by Chris Reed | January 28, 2016 5:57 am
Sacramento Bee columnist Dan Walters observed in a column last Friday that Gov. Jerry Brown might still have the White House itch:
Does the three-time White House hopeful read about Hillary Clinton’s slide and left-winger Bernie Sanders’ surge in their presidential duel and wonder whether party leaders might, in desperation, turn to a popular, seasoned big-state governor who’s just a few years older?
This prompted some reaction in political circles before it was drowned out Saturday by reports former New York Mayor Michael Bloomberg might make an independent bid for the presidency.
But there are two interesting angles here worth noting. One is that the presidential candidate that Sanders most sounds like is arguably … Jerry Brown, the 1992 version.
Veteran California political analyst William Bradley, writing in the Huffington Post in 2014, described Brown’s “Take Back America” campaign of 1992:
Running a not infrequently angry populist campaign, Brown vowed to “take back America from the confederacy of corruption, careerism, and campaign consulting in Washington.” He called for term limits on Congress and vowed to take contributions only from individuals and in amounts no greater than $100. In those pre-Internet days, Brown financed his campaign largely through an 800 number, which he flogged relentlessly. Just as some do with web sites URLs today. …
In addition to his now customary themes on renewable energy and climate change, Brown championed a progressive version of a flat tax (in which corporations and some wealthy individuals would pay more), living wage measures and a single-payer health care system, and questioned international trade deals.
In 2016, this sounds far more like Bernie Sanders than Jerry Brown’s current iteration as fiscal hawk who plays mostly small-ball politics, except on the environment.
The other interesting angle is that there may be no more prominent Democrat in America to publicly hold a low opinion of Bill and Hillary Clinton than Brown. In the 1992 presidential race, as the Christian Science Monitor notes, the bad blood was plain to the world:
They slammed each other’s positions and records, sometimes falsely – Clinton suggesting that Brown had raised taxes during his first stint as governor, Brown alleging that Clinton (as governor of Arkansas) had directed state contracts to Hillary Rodham Clinton’s law firm in Little Rock. And of course it’s all on tape.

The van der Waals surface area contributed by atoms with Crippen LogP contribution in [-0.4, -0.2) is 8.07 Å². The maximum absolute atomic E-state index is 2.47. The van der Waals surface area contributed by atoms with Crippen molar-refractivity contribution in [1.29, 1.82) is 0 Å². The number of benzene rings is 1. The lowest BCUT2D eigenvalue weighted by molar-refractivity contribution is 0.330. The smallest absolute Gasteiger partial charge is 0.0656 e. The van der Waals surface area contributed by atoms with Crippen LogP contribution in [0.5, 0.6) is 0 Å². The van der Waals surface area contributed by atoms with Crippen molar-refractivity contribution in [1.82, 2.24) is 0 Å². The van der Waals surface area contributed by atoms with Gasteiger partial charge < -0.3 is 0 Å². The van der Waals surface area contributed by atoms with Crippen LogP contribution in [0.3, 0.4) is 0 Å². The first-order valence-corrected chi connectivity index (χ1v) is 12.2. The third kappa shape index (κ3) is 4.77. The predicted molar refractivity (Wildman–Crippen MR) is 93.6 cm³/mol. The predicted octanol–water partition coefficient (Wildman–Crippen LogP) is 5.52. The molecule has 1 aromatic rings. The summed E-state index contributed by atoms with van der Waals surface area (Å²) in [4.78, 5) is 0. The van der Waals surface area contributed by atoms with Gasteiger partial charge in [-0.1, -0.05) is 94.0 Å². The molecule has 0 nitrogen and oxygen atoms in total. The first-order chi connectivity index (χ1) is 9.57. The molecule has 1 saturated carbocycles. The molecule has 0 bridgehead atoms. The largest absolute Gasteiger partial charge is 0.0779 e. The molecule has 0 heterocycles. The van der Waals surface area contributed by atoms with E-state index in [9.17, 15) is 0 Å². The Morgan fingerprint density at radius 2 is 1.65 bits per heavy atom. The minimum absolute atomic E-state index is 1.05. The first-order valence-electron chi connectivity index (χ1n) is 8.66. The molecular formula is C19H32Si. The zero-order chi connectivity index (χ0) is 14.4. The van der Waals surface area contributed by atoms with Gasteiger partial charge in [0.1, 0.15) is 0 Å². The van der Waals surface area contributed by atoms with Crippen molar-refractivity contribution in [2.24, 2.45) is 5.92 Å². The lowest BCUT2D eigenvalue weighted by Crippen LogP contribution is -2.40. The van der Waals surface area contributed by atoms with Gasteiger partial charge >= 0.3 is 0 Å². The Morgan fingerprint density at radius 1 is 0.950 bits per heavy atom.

Since then, Brown has had little good to say about either Clinton. In a March 2015 Washington Post story about his decision not to run for president again, Brown was asked about his relationship with Bill and Hillary Clinton. His vague response: “It’s all been written about.”
And Brown wouldn’t give her a pass on a controversy that is still in the news.
When asked about the recent controversy over Hillary Clinton’s use of a private email account as secretary of state, Brown said he is not convinced the issue is a passing storm, as many other Democrats contend.
“I don’t know that,” Brown said. “With these things, what makes a difference, you often don’t know until it unfolds because nothing is just what it is. It’s always in part of a larger context. Things unfold and things happen.”
More recently, during his only debate with Republican challenger Neel Kashkari in 2014, Brown held up the Clintons’ home state for ridicule when he was asked about California’s ability to deal in the long term with its large unfunded pension liabilities.
“Are we in Arkansas or Mississippi? This is the eighth-largest economy in the world,” he said, ridiculing the idea that the nation’s richest, most populous state would struggle with such a challenge.
When singling out states that are considered the most socially and economically backwards, comedians and social media yuksters usually cite Mississippi or West Virginia. But not Jerry Brown.
Source URL: https://calwatchdog.com/2016/01/28/jerry-brown-president-two-interesting-angles/
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